Perils of the Kirk

You have to laugh. Our house in Inglewood is a 104 years old, being built in 1906 and it’s been heritage listed by the local council. I’m not unhappy about that as it shows that someone in Bayswater Council cares about old stuff, and it’s a start.  Here in the Shetland Islands the landscape is dotted with literally hundreds upon hundreds of stone houses, many that could be a thousand years old, but are derelict and are turning into nothing more than piles of picturesque lichen-covered rocks that no one cares about at all. It‘s almost beyond comprehension thinking of the generations after generation who may lived in these dark, grey stone houses, scratching a living from what cannot really be called soil.

Black, ominous peat bogs cover much of the countryside and it is still cut, collected and dried for heating. You see piles of plastic bags full of the stuff along many roads. In the museum there’re photographs of the 1800s showing whole families carrying huge baskets full of peat on their backs, including tiny wee children.  Between the weather, peat collecting, farming, fishing and whaling, the Shetlanders had a tough time of it, and then to really bugger their lives up, along came the pinch-faced, self-rightous Protestants who wanted to control every aspect of their existence, and soon bloody well did.  It had taken Shetlands  a longer time that the rest of the country to adopt Christianity from paganism and it wasn’t until the Vikings overran the place and then the Danish King Olaf turned Christian did they change.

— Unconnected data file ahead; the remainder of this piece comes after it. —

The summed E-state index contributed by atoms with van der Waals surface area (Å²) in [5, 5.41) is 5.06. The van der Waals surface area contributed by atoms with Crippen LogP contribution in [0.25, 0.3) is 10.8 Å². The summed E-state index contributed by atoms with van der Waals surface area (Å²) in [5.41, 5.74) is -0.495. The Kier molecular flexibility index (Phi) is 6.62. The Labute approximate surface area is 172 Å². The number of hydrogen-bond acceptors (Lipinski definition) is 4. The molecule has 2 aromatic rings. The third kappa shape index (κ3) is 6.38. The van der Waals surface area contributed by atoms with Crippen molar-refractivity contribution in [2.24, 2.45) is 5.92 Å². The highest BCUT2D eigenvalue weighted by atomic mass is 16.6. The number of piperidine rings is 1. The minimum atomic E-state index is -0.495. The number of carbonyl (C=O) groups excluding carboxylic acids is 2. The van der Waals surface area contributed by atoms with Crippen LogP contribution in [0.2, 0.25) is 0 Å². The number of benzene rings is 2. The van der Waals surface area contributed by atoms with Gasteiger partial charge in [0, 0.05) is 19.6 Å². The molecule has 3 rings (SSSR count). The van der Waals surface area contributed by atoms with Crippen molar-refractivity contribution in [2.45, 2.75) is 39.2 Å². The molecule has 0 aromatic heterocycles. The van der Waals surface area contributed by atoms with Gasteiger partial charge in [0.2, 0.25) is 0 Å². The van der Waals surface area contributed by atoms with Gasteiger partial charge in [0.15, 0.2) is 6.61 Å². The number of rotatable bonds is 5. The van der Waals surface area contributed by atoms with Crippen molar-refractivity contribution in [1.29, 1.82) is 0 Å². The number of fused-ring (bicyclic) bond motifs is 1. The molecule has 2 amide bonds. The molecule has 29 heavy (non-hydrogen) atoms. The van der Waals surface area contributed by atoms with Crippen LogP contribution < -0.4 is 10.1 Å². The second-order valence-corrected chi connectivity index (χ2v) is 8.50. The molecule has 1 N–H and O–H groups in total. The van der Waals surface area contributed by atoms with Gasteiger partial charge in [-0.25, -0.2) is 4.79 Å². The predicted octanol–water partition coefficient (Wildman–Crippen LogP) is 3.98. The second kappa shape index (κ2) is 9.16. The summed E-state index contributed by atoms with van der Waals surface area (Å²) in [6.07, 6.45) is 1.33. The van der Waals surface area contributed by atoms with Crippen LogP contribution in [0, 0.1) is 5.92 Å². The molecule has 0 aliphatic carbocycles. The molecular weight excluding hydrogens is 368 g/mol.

Many generations later and Scotland became officially Church of Scotland, or Kirk, after   James I, or VI, depending where you’re from, and many refused to give up the Catholic religion and said mass in secret late at night in the ruins of the Catholic churches, a hanging offence.  You’d have thought they’d had enough to worry about, just surviving, without being bothered by the men of the Kirk, but within a few years the Kirk managed to take over and governed all aspects of people lives, as well as being responsible for burning witches, and punishing fornicators. The fornicators weren’t burnt, but they sure had to repent.  And I need to turn off my imagination at this point, as do you.  One punishment for something of less importance that fornication was to have your ear nailed to a tree or your tongue nailed to a table. I thinkth thatth may hath hurth a bith. As for the fornicators …


About normanjorgensen

I'm an Australian writer of books for kids and teenagers. I like traveling and seeing the world, especially through the the lens of my camera. I'm addicted to old movies, red wine and books and decent music.
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